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UPDATED: December 1, 2014 NO. 49 DECEMBER 4, 2014
Clear Skies by 2030
Cutting carbon emissions has emerged as a key area of Sino-U.S. cooperation
By Corrie Dosh

China is moving closer to implementing a carbon tax, he said, which would be important for implementation. It is unfeasible to require heavy industry to reduce emissions with a cheap and easy supply of coal around them, especially when monitoring and enforcement is nearly impossible. Making energy efficiency cost effective is essential.

The United States has faced the same challenge, Wang said. Increasing investment in natural gas to make it an affordable, clean alternative to fossil fuels has damaged the coal lobby and helped reach emission targets.

The pledge creates a major incentive for technological solutions to create cleaner energy. Fossil fuels still provide roughly 80 percent of the world's energy and weaning countries off coal and oil could cause economic collapse. Enterprising innovators who are able to market cost-effective solutions to help governments reach their climate change goals will have a big advantage.

A way forward

Environmental issues have been elevated in the context of the U.S.-China relationship over the past five years, Lewis said.

"It's surprising to think we could have an agreement like this since [China and the United States] seem to have such different positions," she said. "When you look at the bilateral relationship in the broader context, climate change has arisen as the issue where we have far more in common than not. Even though there are fundamental disagreements, we still have the same goal."

While cooperation on climate change is becoming a key foundation of the future between the great powers, significant political obstacles remain. The timing of the announcement and the fact that it is not an enforceable agreement are significant. It would be nearly impossible for Obama to pass a climate change treaty through a hostile Congress, but the high-level, highly public announcement of intentions creates a "momentum" for work that doesn't make headlines, Wang said. This model could be used in other areas of bilateral relations such as terrorism and trade.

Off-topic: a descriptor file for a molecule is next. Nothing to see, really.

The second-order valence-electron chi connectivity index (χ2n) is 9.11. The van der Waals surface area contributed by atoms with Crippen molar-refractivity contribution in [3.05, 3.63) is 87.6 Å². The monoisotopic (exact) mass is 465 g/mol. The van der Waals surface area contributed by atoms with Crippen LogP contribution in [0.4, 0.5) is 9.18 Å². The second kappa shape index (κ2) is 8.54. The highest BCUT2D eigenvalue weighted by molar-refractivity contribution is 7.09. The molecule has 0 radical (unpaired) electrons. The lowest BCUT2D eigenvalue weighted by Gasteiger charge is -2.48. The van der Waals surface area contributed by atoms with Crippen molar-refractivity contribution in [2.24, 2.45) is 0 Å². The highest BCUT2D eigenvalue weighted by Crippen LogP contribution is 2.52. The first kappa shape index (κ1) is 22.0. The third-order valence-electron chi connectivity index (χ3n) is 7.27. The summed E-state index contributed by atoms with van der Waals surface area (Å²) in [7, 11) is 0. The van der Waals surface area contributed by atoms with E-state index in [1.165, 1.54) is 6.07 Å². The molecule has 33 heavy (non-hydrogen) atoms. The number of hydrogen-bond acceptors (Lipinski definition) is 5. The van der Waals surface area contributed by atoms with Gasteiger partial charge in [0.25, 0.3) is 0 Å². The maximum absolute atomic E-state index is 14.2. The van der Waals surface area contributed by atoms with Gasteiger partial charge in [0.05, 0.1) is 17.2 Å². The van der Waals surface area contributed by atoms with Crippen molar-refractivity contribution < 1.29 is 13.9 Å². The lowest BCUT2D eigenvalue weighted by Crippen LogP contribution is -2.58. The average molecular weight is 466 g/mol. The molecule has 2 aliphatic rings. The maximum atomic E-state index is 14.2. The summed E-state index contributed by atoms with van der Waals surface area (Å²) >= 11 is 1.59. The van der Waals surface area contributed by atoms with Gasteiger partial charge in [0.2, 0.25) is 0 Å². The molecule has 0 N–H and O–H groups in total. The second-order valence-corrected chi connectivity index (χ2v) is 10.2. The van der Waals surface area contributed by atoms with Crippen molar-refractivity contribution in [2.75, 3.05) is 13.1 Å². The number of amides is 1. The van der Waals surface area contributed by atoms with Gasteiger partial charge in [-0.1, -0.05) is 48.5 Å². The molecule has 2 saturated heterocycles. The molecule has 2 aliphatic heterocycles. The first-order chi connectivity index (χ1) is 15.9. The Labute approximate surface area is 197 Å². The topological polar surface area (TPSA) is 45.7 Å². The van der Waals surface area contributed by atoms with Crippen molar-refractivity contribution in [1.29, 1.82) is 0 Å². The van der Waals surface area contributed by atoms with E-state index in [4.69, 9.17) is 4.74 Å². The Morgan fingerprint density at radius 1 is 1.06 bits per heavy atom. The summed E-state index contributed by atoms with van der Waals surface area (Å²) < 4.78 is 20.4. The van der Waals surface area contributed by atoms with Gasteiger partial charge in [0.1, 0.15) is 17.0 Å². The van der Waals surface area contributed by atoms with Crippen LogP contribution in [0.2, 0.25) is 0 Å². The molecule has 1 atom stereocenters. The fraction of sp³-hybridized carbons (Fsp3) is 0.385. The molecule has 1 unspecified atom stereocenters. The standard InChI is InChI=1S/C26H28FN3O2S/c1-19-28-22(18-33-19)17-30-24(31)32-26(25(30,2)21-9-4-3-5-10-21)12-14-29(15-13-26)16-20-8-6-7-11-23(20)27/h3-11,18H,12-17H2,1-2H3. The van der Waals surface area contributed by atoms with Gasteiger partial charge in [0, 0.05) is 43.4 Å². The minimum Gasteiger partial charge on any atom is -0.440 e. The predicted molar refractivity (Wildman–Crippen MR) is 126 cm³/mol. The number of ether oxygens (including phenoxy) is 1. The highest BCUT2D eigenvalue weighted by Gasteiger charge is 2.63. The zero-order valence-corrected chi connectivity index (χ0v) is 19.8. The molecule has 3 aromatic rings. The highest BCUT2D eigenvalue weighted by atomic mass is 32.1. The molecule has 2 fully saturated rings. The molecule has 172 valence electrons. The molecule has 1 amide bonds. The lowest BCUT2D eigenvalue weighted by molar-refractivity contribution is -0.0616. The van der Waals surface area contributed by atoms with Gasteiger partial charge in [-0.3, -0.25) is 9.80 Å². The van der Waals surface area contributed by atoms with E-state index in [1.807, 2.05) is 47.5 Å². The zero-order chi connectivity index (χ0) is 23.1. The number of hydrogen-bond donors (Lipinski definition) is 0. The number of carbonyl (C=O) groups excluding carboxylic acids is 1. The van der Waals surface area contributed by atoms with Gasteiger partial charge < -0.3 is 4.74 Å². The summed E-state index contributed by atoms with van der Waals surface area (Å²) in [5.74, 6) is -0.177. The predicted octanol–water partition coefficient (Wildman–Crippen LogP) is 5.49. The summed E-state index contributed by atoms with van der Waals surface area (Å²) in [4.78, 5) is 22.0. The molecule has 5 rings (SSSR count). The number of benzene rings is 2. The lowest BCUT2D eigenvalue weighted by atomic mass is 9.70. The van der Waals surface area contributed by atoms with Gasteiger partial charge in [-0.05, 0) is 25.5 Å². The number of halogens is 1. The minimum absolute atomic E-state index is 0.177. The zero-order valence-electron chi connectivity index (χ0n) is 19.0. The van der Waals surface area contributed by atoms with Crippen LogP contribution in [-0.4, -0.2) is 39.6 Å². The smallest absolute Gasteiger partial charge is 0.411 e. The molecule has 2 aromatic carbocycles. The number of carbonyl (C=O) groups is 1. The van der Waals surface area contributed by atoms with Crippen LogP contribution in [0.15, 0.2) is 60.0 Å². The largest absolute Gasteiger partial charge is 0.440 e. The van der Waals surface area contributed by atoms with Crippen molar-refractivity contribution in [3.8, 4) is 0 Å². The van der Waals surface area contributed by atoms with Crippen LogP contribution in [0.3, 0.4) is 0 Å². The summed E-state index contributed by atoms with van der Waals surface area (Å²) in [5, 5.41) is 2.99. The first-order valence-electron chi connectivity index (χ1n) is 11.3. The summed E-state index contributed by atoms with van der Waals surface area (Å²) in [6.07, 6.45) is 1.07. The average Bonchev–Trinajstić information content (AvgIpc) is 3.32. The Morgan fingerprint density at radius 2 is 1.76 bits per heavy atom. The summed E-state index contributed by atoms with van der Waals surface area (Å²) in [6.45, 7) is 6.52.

"I think the notion that the United States and China—who have been these two big players on opposite sides of the fence and viewed as the biggest antagonists—were able to stand up together, that's a big thing," Todd Stern, U.S. special envoy for climate change, told reporters at a forum held by the Center for American Progress.

The non-binding pledge may also be a model for a global agreement for next year's UN Climate Change Conference in Paris. The objective of the 2015 conference is to achieve, for the first time in over 20 years of UN negotiations, a binding and universal agreement on climate, from all the nations of the world.

"The vision of an international binding agreement is wrong. Countries need to see it's in their own interest and see [emission reduction] as positive," Wang said.

The agreement also makes China a major player in the global climate debate. With a commitment by the world's largest emitters, other countries have run out of excuses. Chinese and American emissions represent 42 percent of main greenhouse gas emissions, and smaller countries and developing economies have feared their emission cuts would be useless unless the major players take action.

"I'm very interested to see if this announcement has some reverberations. China is now in a position where it is clearly the largest emitter. It will be interesting to see if it will influence Brazil, India and South Africa," Lewis said.

The United States, as well, has run out of excuses to take action.

"The argument that the United States cannot act because China won't act has finally begun to fade. A very understandable anxiety—that America cannot cut carbon emissions while our biggest competitor keeps burning dirty energy with no end in sight—can now be put to rest," wrote Fred Krupp, President of the Environmental Defense Fund, in the Wall Street Journal.

The author is a contributing writer to Beijing Review, living in New York City

Email us at: yushujun@bjreview.com

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